Erik Sikes became a defensive specialist while playing for the Santa Margarita boys’ volleyball team from 2012-14.
He joined a varsity program that struggled to compete in the Trinity League, but graduated three seasons later after leading the Eagles to a league title and earning league most valuable player honors.
Sikes took his skills to BYU, where he’s continued to make his team better when on the court.
Now a senior libero for BYU, Sikes hopes to help the Cougars to a third straight NCAA Tournament final appearance in early May.
Sikes has overcome two major knee injuries over the past three years to lead the Cougars at 2.01 digs per set as a sophomore, and lead the Mountain Pacific Sports Federation at 2.47 digs per set last season.
BYU was ranked No. 2 in the nation behind unbeaten Long Beach State in mid-March of this season. The Cougars conclude their regular season at No. 5 Pepperdine on April 5 and visit No. 3 UCLA on April 7.
Sikes was leading the Cougars at 1.77 digs per set through March 15, though injuries have again become a challenge.
The 6-foot-2 Sikes was an outside hitter when he started high school, but decided to switch to libero–a defensive specialist who wears a different colored jersey than his teammates–because he didn’t feel he could succeed against taller players at the net.
He was named first-team all-Trinity League as a sophomore, repeated that honor as a junior while also earning most valuable player honors for Santa Margarita. As a senior, he set school records for digs and serve-receive percentage.
Sikes had scholarship offers from USC and UCLA, but made the surprising choice to sign with BYU. As a non-LDS student-athlete, Sikes said there was an adjustment period.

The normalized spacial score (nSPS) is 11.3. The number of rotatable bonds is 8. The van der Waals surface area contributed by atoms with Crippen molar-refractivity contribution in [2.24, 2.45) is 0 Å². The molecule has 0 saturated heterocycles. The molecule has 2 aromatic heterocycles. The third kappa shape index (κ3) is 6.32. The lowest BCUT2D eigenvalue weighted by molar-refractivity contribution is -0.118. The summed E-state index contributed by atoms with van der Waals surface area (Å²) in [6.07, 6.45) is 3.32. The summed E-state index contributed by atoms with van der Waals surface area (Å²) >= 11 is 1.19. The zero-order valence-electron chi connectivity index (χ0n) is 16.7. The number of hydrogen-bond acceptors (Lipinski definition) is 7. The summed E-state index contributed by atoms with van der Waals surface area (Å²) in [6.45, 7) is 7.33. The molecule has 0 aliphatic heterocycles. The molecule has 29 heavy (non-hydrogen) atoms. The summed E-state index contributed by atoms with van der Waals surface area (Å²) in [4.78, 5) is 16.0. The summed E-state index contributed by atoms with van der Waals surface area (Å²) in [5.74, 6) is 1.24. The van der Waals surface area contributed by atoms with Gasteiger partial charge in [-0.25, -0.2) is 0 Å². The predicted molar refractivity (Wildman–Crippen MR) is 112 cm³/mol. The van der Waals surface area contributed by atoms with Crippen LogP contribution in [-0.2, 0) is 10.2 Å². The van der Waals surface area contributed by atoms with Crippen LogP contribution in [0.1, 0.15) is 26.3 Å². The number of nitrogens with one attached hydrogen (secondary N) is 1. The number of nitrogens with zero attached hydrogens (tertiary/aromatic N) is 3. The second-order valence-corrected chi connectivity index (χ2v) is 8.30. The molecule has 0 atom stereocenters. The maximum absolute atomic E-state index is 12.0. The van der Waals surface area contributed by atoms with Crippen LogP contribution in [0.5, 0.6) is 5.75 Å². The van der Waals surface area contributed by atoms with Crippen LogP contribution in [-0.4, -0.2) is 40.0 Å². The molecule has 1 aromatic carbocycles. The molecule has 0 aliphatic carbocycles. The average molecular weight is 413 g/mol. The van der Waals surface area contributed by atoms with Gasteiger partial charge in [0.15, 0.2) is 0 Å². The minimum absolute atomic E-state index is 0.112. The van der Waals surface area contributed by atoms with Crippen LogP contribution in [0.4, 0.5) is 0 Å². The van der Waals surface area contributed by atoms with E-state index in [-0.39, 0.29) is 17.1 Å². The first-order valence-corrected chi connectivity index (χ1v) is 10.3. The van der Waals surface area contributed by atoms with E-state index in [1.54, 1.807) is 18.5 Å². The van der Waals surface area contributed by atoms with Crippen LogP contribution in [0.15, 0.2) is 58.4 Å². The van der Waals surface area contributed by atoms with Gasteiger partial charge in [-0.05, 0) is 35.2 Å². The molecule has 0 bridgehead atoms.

“It was tough at first,” Sikes told the Salt Lake Tribune. “It was a lot different than what I was used to, but I knew the coaches were good and the teammates I had were going to be really good, and I could see myself improving here and helping them and contending for national championships, so I stuck with it.”
During the final practice of his freshman season, Sikes tore the ACL in his right knee after colliding with some courtside bleachers.
He healed in time for his sophomore year and helped the Cougars to a 27-4 record and an MPSF title. He had a team-high eight digs in the semifinals of the NCAA Tournament, helping BYU to a four-game win against Long Beach State, but the Cougars were swept in the finals two days later against Ohio State.
In October of 2016, Sikes injured his right knee again, this time tearing the meniscus.
“I was obviously devastated, especially the way I did it,” Sikes told the Daily Herald. “The way I tore it was very simple. I just passed the ball and felt tears. I had the option of having surgery in October or trying to play on it. The coaches were very supportive and said, ‘Let’s get it done right away.’ “
That slowed the start of his junior season, but he recovered enough to help the Cougars return to the NCAA finals with another team-high eight digs in a three-game sweep of Long Beach State. Ohio State was waiting again in the finals, however, and posted another sweep to win a second straight title.
Ohio State was ranked No. 9 as of mid-March of this season, so a third straight encounter in the finals seems unlikely.